How the British public saved (a portrait of) the queen
A national fundraising effort ensured that an iconic British portrait of Queen Elizabeth I wasn't sold outside of the country – instead it will be put on public display.
The Art Fund/AP
A nationwide fundraising campaign has succeeded in saving an iconic part of British art and history from being sold on the open market.
The Art Fund, a national fundraising group, announced Friday that the campaign had secured the funding to buy a renowned Armada portrait of Queen Elizabeth I, circa 1590, that its owner, a descendant of 16th century British Naval officer Sir Francis Drake, planned to sell.
The success was a “triumph of popular will,” said Art Fund director, Stephen Deuchar, as quoted in The Guardian.
Saving the painting was a collaborative effort: More than 8,000 donations from the public, totaling £1.5 million ($1.9 million), were contributed since May and matched by a consortium. The Royal Museums Greenwich, where the portrait will hang, donated £400,000 ($528,000), more than its entire acquisitions annual budget to the cause, and the final piece – a grant of £7.4 million ($9.7 million) from a national lotto game – put the fund over the £10 million ($13.1 million) needed, The Guardian reports.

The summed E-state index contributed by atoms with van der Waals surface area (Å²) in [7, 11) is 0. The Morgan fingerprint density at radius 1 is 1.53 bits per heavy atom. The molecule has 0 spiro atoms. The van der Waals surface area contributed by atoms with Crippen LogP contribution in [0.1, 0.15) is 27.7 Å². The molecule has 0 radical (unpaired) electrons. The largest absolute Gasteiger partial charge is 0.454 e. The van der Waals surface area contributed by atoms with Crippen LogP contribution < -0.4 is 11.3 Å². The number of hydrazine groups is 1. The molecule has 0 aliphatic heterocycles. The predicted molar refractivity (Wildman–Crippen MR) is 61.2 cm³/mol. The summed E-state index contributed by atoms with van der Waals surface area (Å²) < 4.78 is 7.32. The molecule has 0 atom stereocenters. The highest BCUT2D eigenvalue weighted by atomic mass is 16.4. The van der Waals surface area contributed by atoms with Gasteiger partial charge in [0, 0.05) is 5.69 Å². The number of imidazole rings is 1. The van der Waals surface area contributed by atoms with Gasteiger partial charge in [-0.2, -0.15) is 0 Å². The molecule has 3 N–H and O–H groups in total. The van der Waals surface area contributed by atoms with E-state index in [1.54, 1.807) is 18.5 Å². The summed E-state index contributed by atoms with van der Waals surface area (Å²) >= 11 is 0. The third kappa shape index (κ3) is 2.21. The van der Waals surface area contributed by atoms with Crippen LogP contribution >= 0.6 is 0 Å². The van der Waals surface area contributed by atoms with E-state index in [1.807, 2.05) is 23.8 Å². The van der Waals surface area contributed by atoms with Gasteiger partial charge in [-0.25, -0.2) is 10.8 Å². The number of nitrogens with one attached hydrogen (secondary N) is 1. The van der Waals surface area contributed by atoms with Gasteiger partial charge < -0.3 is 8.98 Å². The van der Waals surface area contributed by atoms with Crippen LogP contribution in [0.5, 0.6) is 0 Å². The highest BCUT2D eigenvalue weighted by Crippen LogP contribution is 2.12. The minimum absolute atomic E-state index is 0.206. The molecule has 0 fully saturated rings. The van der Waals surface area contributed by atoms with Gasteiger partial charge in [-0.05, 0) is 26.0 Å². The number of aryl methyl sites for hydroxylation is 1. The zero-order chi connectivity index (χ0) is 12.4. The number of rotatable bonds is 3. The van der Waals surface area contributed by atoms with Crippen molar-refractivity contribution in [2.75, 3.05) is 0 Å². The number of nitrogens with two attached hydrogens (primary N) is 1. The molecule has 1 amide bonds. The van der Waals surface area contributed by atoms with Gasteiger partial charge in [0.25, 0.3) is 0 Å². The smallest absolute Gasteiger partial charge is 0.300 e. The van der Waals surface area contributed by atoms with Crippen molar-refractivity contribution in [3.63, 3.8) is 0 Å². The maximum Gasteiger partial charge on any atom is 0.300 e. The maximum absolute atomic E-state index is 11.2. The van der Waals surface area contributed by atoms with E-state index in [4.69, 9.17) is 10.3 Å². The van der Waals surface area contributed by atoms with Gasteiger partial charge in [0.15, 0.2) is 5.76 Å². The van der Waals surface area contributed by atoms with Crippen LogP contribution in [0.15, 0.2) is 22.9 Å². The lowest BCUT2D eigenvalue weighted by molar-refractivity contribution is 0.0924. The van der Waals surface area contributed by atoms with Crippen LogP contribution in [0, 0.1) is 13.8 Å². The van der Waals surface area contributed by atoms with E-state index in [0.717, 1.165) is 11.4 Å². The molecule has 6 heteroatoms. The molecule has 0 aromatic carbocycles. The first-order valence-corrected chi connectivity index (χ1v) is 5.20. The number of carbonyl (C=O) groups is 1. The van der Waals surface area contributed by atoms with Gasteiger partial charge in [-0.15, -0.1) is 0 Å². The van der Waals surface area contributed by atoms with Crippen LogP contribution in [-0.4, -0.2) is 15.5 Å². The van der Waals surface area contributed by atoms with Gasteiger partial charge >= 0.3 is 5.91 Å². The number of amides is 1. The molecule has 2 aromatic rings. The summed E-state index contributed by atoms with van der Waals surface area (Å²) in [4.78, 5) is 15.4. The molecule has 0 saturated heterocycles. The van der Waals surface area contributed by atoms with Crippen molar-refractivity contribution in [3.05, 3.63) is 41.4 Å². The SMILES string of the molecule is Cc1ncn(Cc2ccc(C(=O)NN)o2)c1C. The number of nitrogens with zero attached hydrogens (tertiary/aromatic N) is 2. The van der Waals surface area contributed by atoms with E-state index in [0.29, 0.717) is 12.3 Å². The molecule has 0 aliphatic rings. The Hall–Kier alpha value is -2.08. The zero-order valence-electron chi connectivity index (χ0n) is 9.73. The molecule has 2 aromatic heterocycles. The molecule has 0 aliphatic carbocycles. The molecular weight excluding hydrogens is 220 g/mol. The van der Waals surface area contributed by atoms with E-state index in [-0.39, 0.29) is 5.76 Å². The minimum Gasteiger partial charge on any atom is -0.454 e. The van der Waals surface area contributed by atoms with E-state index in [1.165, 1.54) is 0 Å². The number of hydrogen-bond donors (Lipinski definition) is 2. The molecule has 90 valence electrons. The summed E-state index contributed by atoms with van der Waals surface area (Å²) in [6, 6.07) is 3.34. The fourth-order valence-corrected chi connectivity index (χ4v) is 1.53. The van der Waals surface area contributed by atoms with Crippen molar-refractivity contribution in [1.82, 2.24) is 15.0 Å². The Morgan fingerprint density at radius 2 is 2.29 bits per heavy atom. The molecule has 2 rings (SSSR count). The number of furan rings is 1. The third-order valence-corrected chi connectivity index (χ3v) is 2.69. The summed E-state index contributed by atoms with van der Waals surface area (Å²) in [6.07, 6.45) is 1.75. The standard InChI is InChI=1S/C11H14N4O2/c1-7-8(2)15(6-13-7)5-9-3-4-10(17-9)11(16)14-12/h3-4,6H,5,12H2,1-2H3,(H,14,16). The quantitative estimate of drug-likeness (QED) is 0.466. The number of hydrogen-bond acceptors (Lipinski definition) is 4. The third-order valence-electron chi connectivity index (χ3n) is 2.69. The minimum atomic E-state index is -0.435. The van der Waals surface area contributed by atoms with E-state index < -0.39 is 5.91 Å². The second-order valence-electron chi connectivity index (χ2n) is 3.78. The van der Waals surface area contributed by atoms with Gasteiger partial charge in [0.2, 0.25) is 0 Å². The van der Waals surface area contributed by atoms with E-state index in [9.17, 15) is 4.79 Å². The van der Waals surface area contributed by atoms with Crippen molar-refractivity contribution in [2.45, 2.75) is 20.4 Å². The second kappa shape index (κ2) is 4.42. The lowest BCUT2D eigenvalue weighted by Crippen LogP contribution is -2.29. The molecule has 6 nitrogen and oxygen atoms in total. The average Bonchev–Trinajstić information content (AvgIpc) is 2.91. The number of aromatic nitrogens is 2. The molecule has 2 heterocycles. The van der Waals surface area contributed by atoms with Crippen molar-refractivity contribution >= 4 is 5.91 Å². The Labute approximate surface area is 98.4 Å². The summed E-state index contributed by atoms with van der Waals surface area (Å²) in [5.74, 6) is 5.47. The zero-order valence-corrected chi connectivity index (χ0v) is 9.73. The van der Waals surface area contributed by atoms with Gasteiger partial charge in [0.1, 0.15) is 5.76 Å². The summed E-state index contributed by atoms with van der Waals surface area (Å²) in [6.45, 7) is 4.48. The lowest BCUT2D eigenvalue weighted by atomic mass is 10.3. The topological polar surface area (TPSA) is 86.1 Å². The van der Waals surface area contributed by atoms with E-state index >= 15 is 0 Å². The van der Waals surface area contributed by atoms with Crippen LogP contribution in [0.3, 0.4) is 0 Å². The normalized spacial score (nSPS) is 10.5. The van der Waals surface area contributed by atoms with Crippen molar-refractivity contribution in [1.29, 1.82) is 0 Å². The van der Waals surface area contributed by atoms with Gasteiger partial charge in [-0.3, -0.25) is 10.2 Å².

Fundraising Britishers got creative while they were at it: 7-year-old Christina Ryder, for example, raised money by selling 400 cupcakes that she decorated with pictures of an Armada-esque Elizabeth I, fundraisers said.
The portrait itself depicts Queen Elizabeth I, a stalwart of British royal history, after the British triumph over the Spanish Armada in 1588. The sea battle was a major victory for the island nation and their global ambitions, and it remains an important point of British history. The painting depicts Queen Elizabeth I with her hand resting casually (and symbolically) on the globe, regaled in pearls, bows, and the usual finery fit for a queen.
“The painting captured the national imagination in 2016 as surely as the defeat of the Armada itself had done in 1588,” the Art Fund's Mr. Deuchar said.
The fundraising didn't just save the painting from potentially being sold outside the country, it brought it out of a privately owned collection and into permanent public view. Deuchar alluded to this in his comments praising the “irresistible momentum that has brought this great work into public ownership at last.”
Though it had been part of temporary exhibits from time to time, the painting usually occupied a place over the mantle in the Buckinghamshire country house Shardeloes, built in the late 18th century for a Drake descendant.
In its new arrangement, the Armada portrait will be accessible to many more people, some of whom may have had a hand in securing its purchase.
The Royal Museums Greenwich will install the painting for public viewing in a museum property called the Queen’s House. A spokeswoman for the Art Fund told The New York Times in an email that and the excess funds raised will be put toward “vital conservation and an extensive national program to engage audiences around the country with the painting.”